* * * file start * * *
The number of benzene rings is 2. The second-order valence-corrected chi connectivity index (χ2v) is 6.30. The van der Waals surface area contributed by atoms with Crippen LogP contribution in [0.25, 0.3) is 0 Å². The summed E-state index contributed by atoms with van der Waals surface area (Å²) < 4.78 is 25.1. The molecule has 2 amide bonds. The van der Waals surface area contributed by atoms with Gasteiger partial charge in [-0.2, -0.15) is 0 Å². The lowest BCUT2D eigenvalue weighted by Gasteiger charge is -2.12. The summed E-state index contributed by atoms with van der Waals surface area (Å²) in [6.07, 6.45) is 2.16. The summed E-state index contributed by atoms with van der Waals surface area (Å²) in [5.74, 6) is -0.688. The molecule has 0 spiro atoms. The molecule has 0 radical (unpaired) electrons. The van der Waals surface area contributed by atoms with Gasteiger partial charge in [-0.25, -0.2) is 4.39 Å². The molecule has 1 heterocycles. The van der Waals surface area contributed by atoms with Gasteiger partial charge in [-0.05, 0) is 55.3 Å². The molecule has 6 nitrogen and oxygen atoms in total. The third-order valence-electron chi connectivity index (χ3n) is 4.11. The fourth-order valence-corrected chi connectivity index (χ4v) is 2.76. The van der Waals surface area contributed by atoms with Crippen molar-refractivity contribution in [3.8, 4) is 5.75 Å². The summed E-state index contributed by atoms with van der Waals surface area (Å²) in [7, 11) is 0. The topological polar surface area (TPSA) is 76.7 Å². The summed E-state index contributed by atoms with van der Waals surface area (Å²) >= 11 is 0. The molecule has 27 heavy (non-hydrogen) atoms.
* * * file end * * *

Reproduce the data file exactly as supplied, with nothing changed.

The number of benzene rings is 2. The second-order valence-corrected chi connectivity index (χ2v) is 6.30. The van der Waals surface area contributed by atoms with Crippen LogP contribution in [0.25, 0.3) is 0 Å². The summed E-state index contributed by atoms with van der Waals surface area (Å²) < 4.78 is 25.1. The molecule has 2 amide bonds. The van der Waals surface area contributed by atoms with Gasteiger partial charge in [-0.2, -0.15) is 0 Å². The lowest BCUT2D eigenvalue weighted by Gasteiger charge is -2.12. The summed E-state index contributed by atoms with van der Waals surface area (Å²) in [6.07, 6.45) is 2.16. The summed E-state index contributed by atoms with van der Waals surface area (Å²) in [5.74, 6) is -0.688. The molecule has 0 spiro atoms. The molecule has 0 radical (unpaired) electrons. The van der Waals surface area contributed by atoms with Gasteiger partial charge in [-0.25, -0.2) is 4.39 Å². The molecule has 1 heterocycles. The van der Waals surface area contributed by atoms with Gasteiger partial charge in [-0.05, 0) is 55.3 Å². The molecule has 6 nitrogen and oxygen atoms in total. The third-order valence-electron chi connectivity index (χ3n) is 4.11. The fourth-order valence-corrected chi connectivity index (χ4v) is 2.76. The van der Waals surface area contributed by atoms with Crippen molar-refractivity contribution in [3.8, 4) is 5.75 Å². The summed E-state index contributed by atoms with van der Waals surface area (Å²) in [7, 11) is 0. The topological polar surface area (TPSA) is 76.7 Å². The summed E-state index contributed by atoms with van der Waals surface area (Å²) >= 11 is 0. The molecule has 27 heavy (non-hydrogen) atoms.